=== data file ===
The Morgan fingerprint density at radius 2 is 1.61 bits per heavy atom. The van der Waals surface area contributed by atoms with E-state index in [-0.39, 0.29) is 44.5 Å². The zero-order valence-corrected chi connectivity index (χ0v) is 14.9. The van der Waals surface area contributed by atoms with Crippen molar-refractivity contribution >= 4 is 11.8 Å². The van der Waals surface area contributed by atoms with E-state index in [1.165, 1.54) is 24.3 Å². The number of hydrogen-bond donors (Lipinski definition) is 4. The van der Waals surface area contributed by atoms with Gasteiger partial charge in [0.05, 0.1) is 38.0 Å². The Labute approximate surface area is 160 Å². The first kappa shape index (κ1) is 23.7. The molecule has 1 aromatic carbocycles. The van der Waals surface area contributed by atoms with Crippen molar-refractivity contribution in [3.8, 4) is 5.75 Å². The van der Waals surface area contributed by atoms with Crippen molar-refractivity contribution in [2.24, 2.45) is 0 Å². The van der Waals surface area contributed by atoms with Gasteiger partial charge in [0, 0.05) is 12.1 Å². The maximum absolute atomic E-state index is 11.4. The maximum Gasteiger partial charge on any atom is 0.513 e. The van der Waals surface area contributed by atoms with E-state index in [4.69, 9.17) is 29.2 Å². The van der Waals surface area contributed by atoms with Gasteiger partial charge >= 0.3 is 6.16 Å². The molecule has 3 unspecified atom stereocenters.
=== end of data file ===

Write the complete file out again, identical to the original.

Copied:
The Morgan fingerprint density at radius 2 is 1.61 bits per heavy atom. The van der Waals surface area contributed by atoms with E-state index in [-0.39, 0.29) is 44.5 Å². The zero-order valence-corrected chi connectivity index (χ0v) is 14.9. The van der Waals surface area contributed by atoms with Crippen molar-refractivity contribution >= 4 is 11.8 Å². The van der Waals surface area contributed by atoms with E-state index in [1.165, 1.54) is 24.3 Å². The number of hydrogen-bond donors (Lipinski definition) is 4. The van der Waals surface area contributed by atoms with Gasteiger partial charge in [0.05, 0.1) is 38.0 Å². The Labute approximate surface area is 160 Å². The first kappa shape index (κ1) is 23.7. The molecule has 1 aromatic carbocycles. The van der Waals surface area contributed by atoms with Crippen molar-refractivity contribution in [3.8, 4) is 5.75 Å². The van der Waals surface area contributed by atoms with Crippen molar-refractivity contribution in [2.24, 2.45) is 0 Å². The van der Waals surface area contributed by atoms with Gasteiger partial charge in [0, 0.05) is 12.1 Å². The maximum absolute atomic E-state index is 11.4. The maximum Gasteiger partial charge on any atom is 0.513 e. The van der Waals surface area contributed by atoms with E-state index in [4.69, 9.17) is 29.2 Å². The van der Waals surface area contributed by atoms with Gasteiger partial charge >= 0.3 is 6.16 Å². The molecule has 3 unspecified atom stereocenters.